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SafePsych: improving patient safety by delivering high-impact simulation training on rare and complex scenarios in psychiatry

  • Tong, Kezanne1
  • McMahon, Eimear2, 3
  • Reid-McDermott, Bronwyn2
  • Byrne, Dara4
  • Doherty, Anne M5, 6
  • 1 Central Mental Hospital, Dundrum, Ireland , Dundrum (Ireland)
  • 2 National University of Ireland Galway, University Road, Galway, Ireland , Galway (Ireland)
  • 3 University Hospital Galway, Galway, Ireland , Galway (Ireland)
  • 4 National University of Ireland - Galway, Galway, Ireland , Galway (Ireland)
  • 5 University College Dublin, School of Medicine, Dublin, Ireland , Dublin (Ireland)
  • 6 Mater Misericordiae University Hospital, Dublin, Ireland , Dublin (Ireland)
Published Article
BMJ Open Quality
BMJ Publishing Group
Publication Date
Sep 08, 2021
DOI: 10.1136/bmjoq-2021-001533
PMID: 34497099
PMCID: PMC8438936
PubMed Central
  • 1506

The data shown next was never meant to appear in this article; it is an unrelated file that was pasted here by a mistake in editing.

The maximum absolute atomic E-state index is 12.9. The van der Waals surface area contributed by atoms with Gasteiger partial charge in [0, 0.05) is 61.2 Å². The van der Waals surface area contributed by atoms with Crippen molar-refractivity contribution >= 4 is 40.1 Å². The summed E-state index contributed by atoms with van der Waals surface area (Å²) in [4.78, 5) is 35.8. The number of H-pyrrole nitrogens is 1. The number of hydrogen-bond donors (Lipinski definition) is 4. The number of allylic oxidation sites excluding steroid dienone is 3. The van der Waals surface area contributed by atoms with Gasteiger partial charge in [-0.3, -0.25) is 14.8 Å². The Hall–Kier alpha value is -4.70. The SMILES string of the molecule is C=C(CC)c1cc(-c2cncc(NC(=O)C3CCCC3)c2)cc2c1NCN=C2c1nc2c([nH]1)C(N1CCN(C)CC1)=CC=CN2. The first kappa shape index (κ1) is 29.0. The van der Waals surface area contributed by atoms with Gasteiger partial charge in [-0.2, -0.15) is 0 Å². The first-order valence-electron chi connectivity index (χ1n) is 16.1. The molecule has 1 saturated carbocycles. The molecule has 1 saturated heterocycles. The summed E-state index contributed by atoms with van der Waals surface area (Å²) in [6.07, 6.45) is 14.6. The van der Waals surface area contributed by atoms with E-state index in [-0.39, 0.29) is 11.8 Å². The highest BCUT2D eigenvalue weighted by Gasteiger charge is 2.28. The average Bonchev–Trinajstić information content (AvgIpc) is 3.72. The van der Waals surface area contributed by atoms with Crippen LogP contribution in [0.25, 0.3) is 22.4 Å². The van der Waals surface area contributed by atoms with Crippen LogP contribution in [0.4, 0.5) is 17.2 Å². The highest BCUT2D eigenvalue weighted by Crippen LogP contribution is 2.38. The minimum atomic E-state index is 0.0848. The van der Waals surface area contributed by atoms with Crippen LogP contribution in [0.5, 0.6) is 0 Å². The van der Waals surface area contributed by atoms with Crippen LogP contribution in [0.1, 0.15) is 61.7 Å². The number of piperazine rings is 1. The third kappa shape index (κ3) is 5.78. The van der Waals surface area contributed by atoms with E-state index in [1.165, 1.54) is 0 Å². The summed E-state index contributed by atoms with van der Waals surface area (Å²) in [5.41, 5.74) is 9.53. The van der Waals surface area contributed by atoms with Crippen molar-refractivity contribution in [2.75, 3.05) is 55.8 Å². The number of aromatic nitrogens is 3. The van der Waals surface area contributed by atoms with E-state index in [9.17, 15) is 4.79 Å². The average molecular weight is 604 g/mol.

Introduction Despite an evidence base demonstrating simulation to be an effective medical education tool, it is not commonly used in postgraduate psychiatry training as it is in other medical specialties. Objective This paper outlines the development and effectiveness of a hybrid-virtual simulation-based workshop designed to improve patient care by improving clinical skills of non-consultant hospital doctors (NCHDs) in detecting and managing rare and complex psychiatric emergencies. Methods Three clinical vignettes based on near-miss psychiatric cases were developed by a multidisciplinary team of physicians and nurses in psychiatry and experts in simulation-based medical education. The workshop, ‘SafePsych’ was delivered in a simulation laboratory while and broadcast via Zoom video-conferencing platform to observers. Debriefing followed each clinical scenario. Participants completed preworkshop and postworkshop questionnaires to evaluate clinical knowledge. Results The workshop was attended by consultants (n=12) and NCHDs in psychiatry and emergency medicine (n=19), and psychiatric nurses (n=5). In the psychiatry NCHD group, test scores significantly improved following the workshop (p<0.001). There were significant improvements in the test scores with a mean difference of 2.56 (SD 1.58, p<0.001). Feedback from participants and observers was positive, with constructive appraisals to improve the virtual element of the workshop. Conclusion Simulation-based training is effective in teaching high risk, rare complex psychiatric cases to psychiatry NCHDs. Further exploration of the learning needs of nursing staff is required. Future workshop delivery is feasible in the COVID-19 environment and beyond, using a virtual element to meet social distancing requirements while enhancing the reach of the training.

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